Non Standard Leadership Techniques

Extension Education Reformation – Iii- Farmers Perception and Farmers Schools

G.M. Wani asked:


A mixed technology pack consisting of awareness on generation of total farm income is needed. Our farming is a composite farming comprising crop, fruit, livestock, fish and allied production systems. We need a composite technology pack and not a commodity research end product. Thus a total change and reformation in National Agricultural Research System (NARS) is needed to shape it as farmer friendly. We may name it NFR&ES, i. e National Farm Research & Extension System or simply Indian Farm Research and Business Management System.


Future of agricultural extension education lies in its advancement through research, methodological refineness and village–linked mechanization. The disciplines of extension education has to be reshaped, incorporating explorative methods, survey techniques, computing skills, economic and social back ground analysis. An attempt to characterize barriers in transmission of technologies to the baseline farming systems needs a reformation in extension education in India and Asia. A detailed reformation model in the form of Broad Based Agricultural extension has been published (Wani, 1992). The booklet describes a model approach for Kashmir Valley districts. With the establishment of SAMETI in SKUAST-K, as an autonomous Institution, a series of documents for improving productivity in whole agriculture i,e crops, fruits and livestock have been prepared. (Wani, 2008,a& b). On the basis of these reviews and documents, the present document is 4th of the series, reviewing technology dissemination, impact & productivity changes. It concludes with a reformation model for Extension Education – a Vision.

Farmers Perception

A study was conducted to examine the perception of cotton farmers(n= 210) of Guntur District, Andhra Pradesh, India, regarding the attributes of integrated pest management (IPM) technologies. Majority of the cotton farmers of the area perceived that the initial cost of IPM technologies is high, and IPM technologies give meager and irregular net profit, but may be beneficial in the long run. Moreover, farmers stated that IPM technologies are not feasible given the situation of the district, culturally not acceptable, not necessary, not socially recognized, have more cognitive complexity and scarce resource complexity, reversible, and consume more labour. Regarding the practicality of IPM technologies, the respondents felt that the technologies can be easily demonstrated and tried out, and have reliable point of origin. It is suggested that the success of IPM technologies depends on farmers awareness, community approach, timeliness and availability of inputs. (Nasantha & Buchareddy,, 2006).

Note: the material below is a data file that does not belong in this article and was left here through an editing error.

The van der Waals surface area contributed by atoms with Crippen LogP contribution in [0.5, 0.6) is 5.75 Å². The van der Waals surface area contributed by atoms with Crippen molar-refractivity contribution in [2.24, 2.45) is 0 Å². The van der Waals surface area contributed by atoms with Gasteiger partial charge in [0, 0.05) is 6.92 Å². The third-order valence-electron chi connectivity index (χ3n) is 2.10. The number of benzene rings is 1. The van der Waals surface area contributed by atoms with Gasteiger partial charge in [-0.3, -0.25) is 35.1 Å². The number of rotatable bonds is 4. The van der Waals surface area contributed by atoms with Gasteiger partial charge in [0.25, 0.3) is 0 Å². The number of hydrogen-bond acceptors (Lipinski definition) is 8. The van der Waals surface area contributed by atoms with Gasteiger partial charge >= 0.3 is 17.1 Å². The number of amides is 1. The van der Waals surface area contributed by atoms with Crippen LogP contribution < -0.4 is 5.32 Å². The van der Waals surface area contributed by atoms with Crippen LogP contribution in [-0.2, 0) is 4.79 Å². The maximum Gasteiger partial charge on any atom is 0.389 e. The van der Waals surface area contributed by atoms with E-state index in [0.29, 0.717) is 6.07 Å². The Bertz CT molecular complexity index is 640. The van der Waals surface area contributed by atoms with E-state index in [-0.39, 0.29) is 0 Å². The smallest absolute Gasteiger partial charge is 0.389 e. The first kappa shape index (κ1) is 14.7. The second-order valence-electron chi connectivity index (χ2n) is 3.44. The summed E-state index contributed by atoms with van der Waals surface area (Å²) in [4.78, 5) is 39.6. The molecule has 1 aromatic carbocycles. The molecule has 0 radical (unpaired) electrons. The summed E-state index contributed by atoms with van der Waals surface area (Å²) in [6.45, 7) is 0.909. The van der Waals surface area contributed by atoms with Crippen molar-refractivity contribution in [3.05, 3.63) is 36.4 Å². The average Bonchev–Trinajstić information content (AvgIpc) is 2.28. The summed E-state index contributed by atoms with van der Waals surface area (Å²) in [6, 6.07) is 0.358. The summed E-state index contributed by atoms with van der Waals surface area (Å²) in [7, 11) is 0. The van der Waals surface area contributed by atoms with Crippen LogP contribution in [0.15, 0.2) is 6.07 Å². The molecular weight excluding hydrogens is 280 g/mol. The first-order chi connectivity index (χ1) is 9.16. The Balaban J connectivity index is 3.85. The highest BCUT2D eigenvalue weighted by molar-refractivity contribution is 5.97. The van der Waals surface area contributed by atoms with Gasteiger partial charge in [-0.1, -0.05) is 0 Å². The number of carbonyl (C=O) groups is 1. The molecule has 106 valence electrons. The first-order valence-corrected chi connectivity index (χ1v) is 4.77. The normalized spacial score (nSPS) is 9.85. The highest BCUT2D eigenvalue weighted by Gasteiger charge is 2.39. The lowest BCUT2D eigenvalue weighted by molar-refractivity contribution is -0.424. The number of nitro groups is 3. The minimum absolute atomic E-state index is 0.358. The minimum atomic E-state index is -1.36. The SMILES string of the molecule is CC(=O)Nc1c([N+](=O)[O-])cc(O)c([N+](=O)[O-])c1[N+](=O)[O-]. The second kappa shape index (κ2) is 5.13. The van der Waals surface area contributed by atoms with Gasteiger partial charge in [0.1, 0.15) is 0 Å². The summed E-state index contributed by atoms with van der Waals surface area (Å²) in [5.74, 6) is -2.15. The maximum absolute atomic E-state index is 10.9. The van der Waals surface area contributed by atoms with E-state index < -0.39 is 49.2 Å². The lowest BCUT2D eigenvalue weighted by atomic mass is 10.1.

Eco-friendly Technology

This study was conducted to analyse the constraints encountered by farmers (n=245) in employing eco-friendly technologies in cultivating rice in Andhra Pradesh, India. Ineffectiveness of the recommended dosage of spray solutions (51.42%), and difficulty in maintaining recommended depth of water after transplanting (23.26%), were the major problems perceived by the farmers. Based on the results, 55.51% farmers suggested that adequate trainings must be conducted on improved management practices to enhance farmers’s skills, and 32.24% farmers said that more demonstrations must be conducted on farmers’s fields, for effective adoption of eco-friendly technologies in rice cultivation (Reddy et al, 2006).

The study was conducted to analyse eco-friendly technologies for rice cultivation, which exploit renewable resources to control pollution upto consideredable level and to recycle wastes. The data were gathered from 245 farmers in three regions of Andhra Pradesh, India . it is suggested that extension agencies should concentrate on major suggestions i.e., conducting required number of training programmes for enhancing the skills of rice farmers in various management practices. Conducting more number of demonstration on the efficacy of eco-friendly technologies in the field, rather than mere publicity. Extension should be strengthened so that it is demand driven, market driven and farmer led. Visits of experts should be increased to farmers’ field region wise and block wise for better comprehension and diagnosis of field problems. (Reddy et al 2005).

This study was conducted to analyse the attitudes of rice farmers (n=245) in Andhra Pradesh, India, towards eco-friendly technologies. Results showed favourable attitude of farmers towards eco-friendly technologies. The results indicate the need for the extension agency to train and educate the farmers regarding the advantage of adopting eco-friendly technologies to decrease environmental pollution, obtain high quality produce and sustainable yields,(Reddy et al, 2006).

Technology gaps

The study was conducted in Junagadh-1 and Junagadh-2 subdivisions of Rajkot division, where National Watershed development programme has already been implemented, to find out the extent of technological gaps in adoption of soil and water conservation technologies and factors responsible for it. The results revealed that the technological gap was higher in adopting the percolation tank-cum-farm ponds, strip cropping and mulching practices in beneficiary farmers (BFs). But in non-beneficiary farmers (NBFs) , the technological gap was higher in the practices of contour cultivation, contour bunding along with vegetative barriers, afforestation, recharging well and tubewell, deep ploughing and graded bunding in addition to above three practices mentioned for BFs. The study clearly indicated that overall technological gap in NBFs was significantly higher with a mean difference of 24.57% compared to BFs. It was also observed that variables namely, size of land holding , social participation, employment status, opinion leadership, extension participation, localite-cosmopolite value orientation knowledge and attitude were significantly correlated with the technological gap (Popat et al 2006).

Farmer Decision Process

This study was conducted to analyse the direct and indirect relative influence of the selected independent variables with each other to analyse the relative influence of other dependent variable, i.e., differential innovation decision process of rice eco-friendly technologies. The data were gathered from 245 farmers in Andhra Pradesh, India , and analysed using path coefficient. The path diagram clearly shows that the variables social participation, farm size, and extension participation were crucial variables. This might be due to the fact that many variables were channeling their substantial indirect effects on differential innovation decision process of rice eco-friendly technologies through them. The variables exposure to electronic media and cosmopoliteness showed significant positive direct effects. Moreover, maximum direct negative effects were shown by fatalism and religious beliefs (Reddy et al, 2006).